Author: R Maneckjee and J D Minna  National Cancer Institute-Navy Medical Oncology Branch, National Cancer Institute, Bethesda, MD 20889.

 

Abstract

Methadone was found to significantly inhibit the in vitro and in vivo growth of human lung cancer cells. The in vitro growth inhibition (occurring at 1-100 nM methadone) was associated with changes in cell morphology and viability detectable within 1 hr and was irreversible after a 24-hr exposure to the drug. These effects of methadone could be reversed in the first 6 hr by naltrexone, actinomycin D, and cycloheximide, suggesting involvement of opioid-like receptors and the requirement for de novo mRNA and protein synthesis. The inhibitory effects of methadone on the growth of lung cancer cells also could be achieved by the less addictive (+) isomer of methadone. Characterization of the methadone binding to lung cancer cell membranes revealed high-affinity (nM), saturable binding sites for (+/-)-[3H]methadone, which cross-reacted with ligands for kappa, phencyclidine, sigma, but not mu, and delta opioid receptors, and the binding characteristics appeared to be different from methadone sites present in rat brain. Methadone decreases cAMP levels in lung cancer cells, but the receptors are not coupled to a pertussis toxin-sensitive guanine nucleotide-binding regulatory protein. We conclude that the lung cancer growth inhibitory effects of methadone are significant, occur at low concentrations, and are mediated by a nonconventional type of opioid binding site distinct from methadone receptors found in the brain.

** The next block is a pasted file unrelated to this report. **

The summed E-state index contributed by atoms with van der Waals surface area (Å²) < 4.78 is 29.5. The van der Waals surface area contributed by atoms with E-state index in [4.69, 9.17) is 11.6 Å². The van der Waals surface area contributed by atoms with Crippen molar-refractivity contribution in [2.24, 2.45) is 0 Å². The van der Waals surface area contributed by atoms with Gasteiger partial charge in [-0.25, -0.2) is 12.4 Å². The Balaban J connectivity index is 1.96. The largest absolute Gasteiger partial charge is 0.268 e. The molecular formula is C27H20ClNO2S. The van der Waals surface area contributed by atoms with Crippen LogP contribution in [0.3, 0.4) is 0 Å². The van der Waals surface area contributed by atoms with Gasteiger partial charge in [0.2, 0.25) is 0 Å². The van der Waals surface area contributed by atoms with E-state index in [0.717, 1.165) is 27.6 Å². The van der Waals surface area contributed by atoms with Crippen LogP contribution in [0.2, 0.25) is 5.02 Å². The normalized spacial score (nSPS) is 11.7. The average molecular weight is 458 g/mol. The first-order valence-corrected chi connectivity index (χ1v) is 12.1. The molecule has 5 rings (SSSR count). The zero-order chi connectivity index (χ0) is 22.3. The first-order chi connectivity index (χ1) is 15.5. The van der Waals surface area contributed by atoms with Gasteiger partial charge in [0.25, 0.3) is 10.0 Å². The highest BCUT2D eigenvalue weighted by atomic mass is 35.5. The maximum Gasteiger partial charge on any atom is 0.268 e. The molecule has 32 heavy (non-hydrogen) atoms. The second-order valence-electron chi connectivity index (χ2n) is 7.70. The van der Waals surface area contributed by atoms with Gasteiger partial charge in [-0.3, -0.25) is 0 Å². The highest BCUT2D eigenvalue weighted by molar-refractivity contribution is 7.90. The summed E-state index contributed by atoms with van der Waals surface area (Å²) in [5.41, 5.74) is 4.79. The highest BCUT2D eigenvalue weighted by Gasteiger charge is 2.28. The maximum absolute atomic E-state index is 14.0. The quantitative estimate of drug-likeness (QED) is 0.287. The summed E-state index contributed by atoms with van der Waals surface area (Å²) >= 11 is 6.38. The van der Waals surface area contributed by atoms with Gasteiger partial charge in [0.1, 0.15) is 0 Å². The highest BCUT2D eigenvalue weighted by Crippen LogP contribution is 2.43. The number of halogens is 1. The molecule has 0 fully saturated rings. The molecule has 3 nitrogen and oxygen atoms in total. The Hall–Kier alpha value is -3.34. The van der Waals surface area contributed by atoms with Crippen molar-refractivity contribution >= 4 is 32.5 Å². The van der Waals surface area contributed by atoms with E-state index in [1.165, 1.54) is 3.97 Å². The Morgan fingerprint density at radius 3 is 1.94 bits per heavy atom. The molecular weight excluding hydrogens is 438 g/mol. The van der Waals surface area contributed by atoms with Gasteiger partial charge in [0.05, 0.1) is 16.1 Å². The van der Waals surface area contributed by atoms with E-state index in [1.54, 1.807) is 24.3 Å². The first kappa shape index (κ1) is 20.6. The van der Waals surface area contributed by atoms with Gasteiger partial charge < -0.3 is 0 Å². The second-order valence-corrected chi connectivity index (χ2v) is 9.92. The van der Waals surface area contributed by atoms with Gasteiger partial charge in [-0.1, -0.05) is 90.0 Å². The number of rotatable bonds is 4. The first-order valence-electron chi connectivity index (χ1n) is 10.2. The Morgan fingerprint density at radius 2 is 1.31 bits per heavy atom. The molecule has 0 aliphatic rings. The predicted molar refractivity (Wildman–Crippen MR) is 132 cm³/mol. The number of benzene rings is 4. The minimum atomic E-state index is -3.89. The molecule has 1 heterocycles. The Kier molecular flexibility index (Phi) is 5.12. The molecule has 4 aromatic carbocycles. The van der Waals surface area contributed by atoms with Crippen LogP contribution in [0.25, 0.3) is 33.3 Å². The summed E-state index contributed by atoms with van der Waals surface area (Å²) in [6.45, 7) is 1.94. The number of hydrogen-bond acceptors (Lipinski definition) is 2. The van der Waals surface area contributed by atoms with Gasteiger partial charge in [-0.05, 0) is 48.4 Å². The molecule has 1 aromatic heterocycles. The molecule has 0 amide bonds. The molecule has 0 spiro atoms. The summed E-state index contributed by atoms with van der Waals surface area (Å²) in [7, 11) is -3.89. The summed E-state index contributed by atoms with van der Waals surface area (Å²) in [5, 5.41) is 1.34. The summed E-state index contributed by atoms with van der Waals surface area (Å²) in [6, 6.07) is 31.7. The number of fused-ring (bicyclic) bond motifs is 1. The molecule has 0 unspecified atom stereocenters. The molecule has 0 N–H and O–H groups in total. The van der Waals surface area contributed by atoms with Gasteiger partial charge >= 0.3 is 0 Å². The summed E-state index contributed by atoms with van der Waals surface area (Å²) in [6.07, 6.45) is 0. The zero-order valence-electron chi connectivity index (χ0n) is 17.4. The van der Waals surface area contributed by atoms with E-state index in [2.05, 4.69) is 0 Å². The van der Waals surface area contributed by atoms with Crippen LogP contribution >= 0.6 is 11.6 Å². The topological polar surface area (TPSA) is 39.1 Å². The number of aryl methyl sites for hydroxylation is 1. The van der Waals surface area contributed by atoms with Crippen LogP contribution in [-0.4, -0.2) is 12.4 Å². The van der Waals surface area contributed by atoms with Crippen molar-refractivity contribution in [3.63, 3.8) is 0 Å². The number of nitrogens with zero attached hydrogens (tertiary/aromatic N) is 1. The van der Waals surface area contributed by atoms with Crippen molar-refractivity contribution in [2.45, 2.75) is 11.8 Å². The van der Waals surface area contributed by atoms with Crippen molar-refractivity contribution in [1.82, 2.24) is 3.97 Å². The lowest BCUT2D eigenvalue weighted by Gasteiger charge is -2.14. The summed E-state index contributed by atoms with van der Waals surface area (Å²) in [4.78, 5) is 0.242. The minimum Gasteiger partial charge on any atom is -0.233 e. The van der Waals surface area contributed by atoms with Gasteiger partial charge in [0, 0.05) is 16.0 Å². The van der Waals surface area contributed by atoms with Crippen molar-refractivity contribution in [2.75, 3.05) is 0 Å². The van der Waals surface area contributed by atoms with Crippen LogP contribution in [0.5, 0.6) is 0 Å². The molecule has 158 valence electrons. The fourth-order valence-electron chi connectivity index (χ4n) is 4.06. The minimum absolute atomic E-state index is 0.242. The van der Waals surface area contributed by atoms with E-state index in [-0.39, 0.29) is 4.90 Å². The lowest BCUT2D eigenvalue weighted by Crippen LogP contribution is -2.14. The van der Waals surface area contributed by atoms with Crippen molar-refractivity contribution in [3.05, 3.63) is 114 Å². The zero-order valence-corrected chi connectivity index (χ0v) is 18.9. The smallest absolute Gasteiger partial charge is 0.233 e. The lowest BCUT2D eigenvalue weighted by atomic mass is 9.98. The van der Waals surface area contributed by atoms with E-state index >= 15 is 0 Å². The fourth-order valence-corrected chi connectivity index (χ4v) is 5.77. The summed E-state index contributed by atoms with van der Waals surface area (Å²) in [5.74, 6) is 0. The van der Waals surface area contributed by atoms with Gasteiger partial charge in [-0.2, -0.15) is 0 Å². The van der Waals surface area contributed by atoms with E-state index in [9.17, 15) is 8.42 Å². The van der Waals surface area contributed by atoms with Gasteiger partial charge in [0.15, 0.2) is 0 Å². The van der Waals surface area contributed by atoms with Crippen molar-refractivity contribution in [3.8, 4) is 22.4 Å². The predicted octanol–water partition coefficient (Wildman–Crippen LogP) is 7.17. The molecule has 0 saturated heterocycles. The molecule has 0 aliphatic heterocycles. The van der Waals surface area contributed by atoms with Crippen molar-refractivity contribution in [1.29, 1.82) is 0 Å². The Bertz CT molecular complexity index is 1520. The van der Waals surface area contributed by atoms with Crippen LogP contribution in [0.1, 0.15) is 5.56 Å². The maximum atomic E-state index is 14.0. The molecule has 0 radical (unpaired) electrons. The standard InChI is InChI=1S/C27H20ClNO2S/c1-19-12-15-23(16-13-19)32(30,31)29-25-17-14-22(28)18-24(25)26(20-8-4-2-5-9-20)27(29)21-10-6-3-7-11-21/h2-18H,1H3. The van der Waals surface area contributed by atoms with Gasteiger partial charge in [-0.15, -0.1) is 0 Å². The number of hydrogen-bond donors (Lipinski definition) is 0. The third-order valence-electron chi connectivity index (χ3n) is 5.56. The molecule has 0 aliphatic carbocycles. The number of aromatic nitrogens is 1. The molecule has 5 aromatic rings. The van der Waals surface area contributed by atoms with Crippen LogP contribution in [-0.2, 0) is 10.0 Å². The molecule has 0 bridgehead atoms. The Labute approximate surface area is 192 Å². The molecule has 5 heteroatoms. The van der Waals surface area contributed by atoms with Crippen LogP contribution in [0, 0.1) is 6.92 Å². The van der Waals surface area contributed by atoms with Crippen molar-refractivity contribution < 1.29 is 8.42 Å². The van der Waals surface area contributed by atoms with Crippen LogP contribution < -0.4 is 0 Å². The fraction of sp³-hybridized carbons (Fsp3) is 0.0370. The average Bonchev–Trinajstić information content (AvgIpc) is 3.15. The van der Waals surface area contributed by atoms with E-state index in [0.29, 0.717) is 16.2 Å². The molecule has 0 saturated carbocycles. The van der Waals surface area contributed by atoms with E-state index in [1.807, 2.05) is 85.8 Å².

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Dr. Weeks’ Comment: Would you throw a lead lifejacket to a drowning man? I hope not. Would you recommend an immunosuppressive pain medication to a person dying of the immune disorder commonly referred to as “cancer”?   I hope not.  However, doing just that is  the standard of care?   Here is the bizarre fact:  …